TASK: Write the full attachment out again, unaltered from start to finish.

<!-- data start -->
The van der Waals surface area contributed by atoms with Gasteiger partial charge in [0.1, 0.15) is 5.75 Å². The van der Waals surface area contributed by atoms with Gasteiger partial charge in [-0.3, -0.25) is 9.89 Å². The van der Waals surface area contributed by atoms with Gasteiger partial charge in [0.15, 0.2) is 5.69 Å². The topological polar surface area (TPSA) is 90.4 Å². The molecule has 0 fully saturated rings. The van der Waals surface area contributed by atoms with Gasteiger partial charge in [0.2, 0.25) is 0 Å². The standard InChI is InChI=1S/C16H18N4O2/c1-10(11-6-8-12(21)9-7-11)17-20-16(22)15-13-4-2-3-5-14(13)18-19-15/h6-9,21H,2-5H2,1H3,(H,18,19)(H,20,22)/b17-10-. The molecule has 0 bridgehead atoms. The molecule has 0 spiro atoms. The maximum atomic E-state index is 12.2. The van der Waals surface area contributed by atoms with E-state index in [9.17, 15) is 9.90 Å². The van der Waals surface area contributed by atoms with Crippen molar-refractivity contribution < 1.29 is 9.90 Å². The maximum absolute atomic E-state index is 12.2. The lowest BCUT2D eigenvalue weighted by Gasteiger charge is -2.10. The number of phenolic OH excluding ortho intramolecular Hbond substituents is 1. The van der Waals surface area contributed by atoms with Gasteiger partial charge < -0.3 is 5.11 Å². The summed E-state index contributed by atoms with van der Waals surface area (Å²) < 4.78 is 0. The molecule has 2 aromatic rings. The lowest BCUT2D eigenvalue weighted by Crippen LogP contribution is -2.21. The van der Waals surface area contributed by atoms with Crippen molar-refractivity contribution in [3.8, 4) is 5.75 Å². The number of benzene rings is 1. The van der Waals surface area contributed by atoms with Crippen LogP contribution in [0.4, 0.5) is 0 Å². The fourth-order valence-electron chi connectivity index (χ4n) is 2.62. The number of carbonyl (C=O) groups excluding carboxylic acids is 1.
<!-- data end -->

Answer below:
The van der Waals surface area contributed by atoms with Gasteiger partial charge in [0.1, 0.15) is 5.75 Å². The van der Waals surface area contributed by atoms with Gasteiger partial charge in [-0.3, -0.25) is 9.89 Å². The van der Waals surface area contributed by atoms with Gasteiger partial charge in [0.15, 0.2) is 5.69 Å². The topological polar surface area (TPSA) is 90.4 Å². The molecule has 0 fully saturated rings. The van der Waals surface area contributed by atoms with Gasteiger partial charge in [0.2, 0.25) is 0 Å². The standard InChI is InChI=1S/C16H18N4O2/c1-10(11-6-8-12(21)9-7-11)17-20-16(22)15-13-4-2-3-5-14(13)18-19-15/h6-9,21H,2-5H2,1H3,(H,18,19)(H,20,22)/b17-10-. The molecule has 0 bridgehead atoms. The molecule has 0 spiro atoms. The maximum atomic E-state index is 12.2. The van der Waals surface area contributed by atoms with E-state index in [9.17, 15) is 9.90 Å². The van der Waals surface area contributed by atoms with Crippen molar-refractivity contribution < 1.29 is 9.90 Å². The maximum absolute atomic E-state index is 12.2. The lowest BCUT2D eigenvalue weighted by Gasteiger charge is -2.10. The number of phenolic OH excluding ortho intramolecular Hbond substituents is 1. The van der Waals surface area contributed by atoms with Gasteiger partial charge < -0.3 is 5.11 Å². The summed E-state index contributed by atoms with van der Waals surface area (Å²) < 4.78 is 0. The molecule has 2 aromatic rings. The lowest BCUT2D eigenvalue weighted by Crippen LogP contribution is -2.21. The van der Waals surface area contributed by atoms with Crippen molar-refractivity contribution in [3.8, 4) is 5.75 Å². The number of benzene rings is 1. The van der Waals surface area contributed by atoms with Crippen LogP contribution in [0.4, 0.5) is 0 Å². The fourth-order valence-electron chi connectivity index (χ4n) is 2.62. The number of carbonyl (C=O) groups excluding carboxylic acids is 1.